Chapter 30 The caret package

We have already learned about regression and kNN as machine learning algorithms. In later sections, we learn several others, and this is just a small subset of all the algorithms out there. Many of these algorithms are implemented in R. However, they are distributed via different packages, developed by different authors, and often use different syntax. The caret package tries to consolidate these differences and provide consistency. It currently includes 237 different methods which are summarized in the caret package manual98. Keep in mind that caret does not include the needed packages and, to implement a package through caret, you still need to install the library. The required packages for each method are described in the package manual.

The caret package also provides a function that performs cross validation for us. Here we provide some examples showing how we use this incredibly helpful package. We will use the 2 or 7 example to illustrate:


30.1 The caret train functon

The caret train function lets us train different algorithms using similar syntax. So, for example, we can type:

train_glm <- train(y ~ ., method = "glm", data = mnist_27$train)
train_knn <- train(y ~ ., method = "knn", data = mnist_27$train)

To make predictions, we can use the output of this function directly without needing to look at the specifics of predict.glm and predict.knn. Instead, we can learn how to obtain predictions from predict.train.

The code looks the same for both methods:

y_hat_glm <- predict(train_glm, mnist_27$test, type = "raw")
y_hat_knn <- predict(train_knn, mnist_27$test, type = "raw")

This permits us to quickly compare the algorithms. For example, we can compare the accuracy like this:

confusionMatrix(y_hat_glm, mnist_27$test$y)$overall[["Accuracy"]]
#> [1] 0.775
confusionMatrix(y_hat_knn, mnist_27$test$y)$overall[["Accuracy"]]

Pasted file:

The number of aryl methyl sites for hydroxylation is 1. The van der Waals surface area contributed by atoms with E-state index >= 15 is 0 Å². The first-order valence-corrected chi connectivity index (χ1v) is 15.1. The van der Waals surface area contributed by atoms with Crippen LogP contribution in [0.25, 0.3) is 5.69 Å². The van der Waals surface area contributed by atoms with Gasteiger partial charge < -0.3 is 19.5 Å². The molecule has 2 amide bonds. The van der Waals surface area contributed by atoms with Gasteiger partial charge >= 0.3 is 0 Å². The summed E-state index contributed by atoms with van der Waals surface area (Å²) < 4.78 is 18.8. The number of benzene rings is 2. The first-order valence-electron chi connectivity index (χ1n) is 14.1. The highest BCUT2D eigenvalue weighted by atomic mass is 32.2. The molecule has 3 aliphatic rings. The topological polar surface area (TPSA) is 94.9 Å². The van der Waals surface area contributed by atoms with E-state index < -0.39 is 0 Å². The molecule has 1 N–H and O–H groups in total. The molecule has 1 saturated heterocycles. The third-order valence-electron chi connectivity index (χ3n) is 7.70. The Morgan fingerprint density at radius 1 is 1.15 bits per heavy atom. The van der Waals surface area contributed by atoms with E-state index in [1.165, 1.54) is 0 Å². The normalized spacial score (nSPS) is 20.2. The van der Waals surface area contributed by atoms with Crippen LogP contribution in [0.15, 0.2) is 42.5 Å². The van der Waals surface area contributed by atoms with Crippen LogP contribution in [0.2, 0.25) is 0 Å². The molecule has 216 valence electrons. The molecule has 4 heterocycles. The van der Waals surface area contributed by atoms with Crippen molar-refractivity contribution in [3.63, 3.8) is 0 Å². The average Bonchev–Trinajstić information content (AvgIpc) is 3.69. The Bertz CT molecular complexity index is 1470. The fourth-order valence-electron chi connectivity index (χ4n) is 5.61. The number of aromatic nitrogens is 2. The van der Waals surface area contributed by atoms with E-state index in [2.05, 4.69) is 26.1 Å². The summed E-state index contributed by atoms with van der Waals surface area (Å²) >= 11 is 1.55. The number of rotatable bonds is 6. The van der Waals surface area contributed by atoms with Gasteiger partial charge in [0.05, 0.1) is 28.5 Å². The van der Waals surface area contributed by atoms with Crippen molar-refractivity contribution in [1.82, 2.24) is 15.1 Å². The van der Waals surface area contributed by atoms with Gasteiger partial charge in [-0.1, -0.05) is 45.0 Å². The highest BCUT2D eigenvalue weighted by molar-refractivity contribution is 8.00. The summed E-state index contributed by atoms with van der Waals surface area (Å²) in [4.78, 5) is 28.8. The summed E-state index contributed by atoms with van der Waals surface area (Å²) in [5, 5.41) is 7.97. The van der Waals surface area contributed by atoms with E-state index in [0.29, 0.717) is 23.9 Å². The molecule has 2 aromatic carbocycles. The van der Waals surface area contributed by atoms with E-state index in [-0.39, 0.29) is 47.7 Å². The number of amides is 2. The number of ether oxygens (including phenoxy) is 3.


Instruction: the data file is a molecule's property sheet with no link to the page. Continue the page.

#> [1] 0.835

30.2 Cross validation

When an algorithm includes a tuning parameter, train automatically uses cross validation to decide among a few default values. To find out what parameter or parameters are optimized, you can read the manual 99 or study the output of:


We can also use a quick lookup like this:


If we run it with default values:

train_knn <- train(y ~ ., method = "knn", data = mnist_27$train)

you can quickly see the results of the cross validation using the ggplot function. The argument highlight highlights the max:

ggplot(train_knn, highlight = TRUE)

By default, the cross validation is performed by taking 25 bootstrap samples comprised of 25% of the observations. For the kNN method, the default is to try \(k=5,7,9\). We change this using the tuneGrid parameter. The grid of values must be supplied by a data frame with the parameter names as specified in the modelLookup output.

Here, we present an example where we try out 30 values between 9 and 67. To do this with caret, we need to define a column named k, so we use this: data.frame(k = seq(9, 67, 2)).

Note that when running this code, we are fitting 30 versions of kNN to 25 bootstrapped samples. Since we are fitting \(30 \times 25 = 750\) kNN models, running this code will take several seconds. We set the seed because cross validation is a random procedure and we want to make sure the result here is reproducible.

train_knn <- train(y ~ ., method = "knn",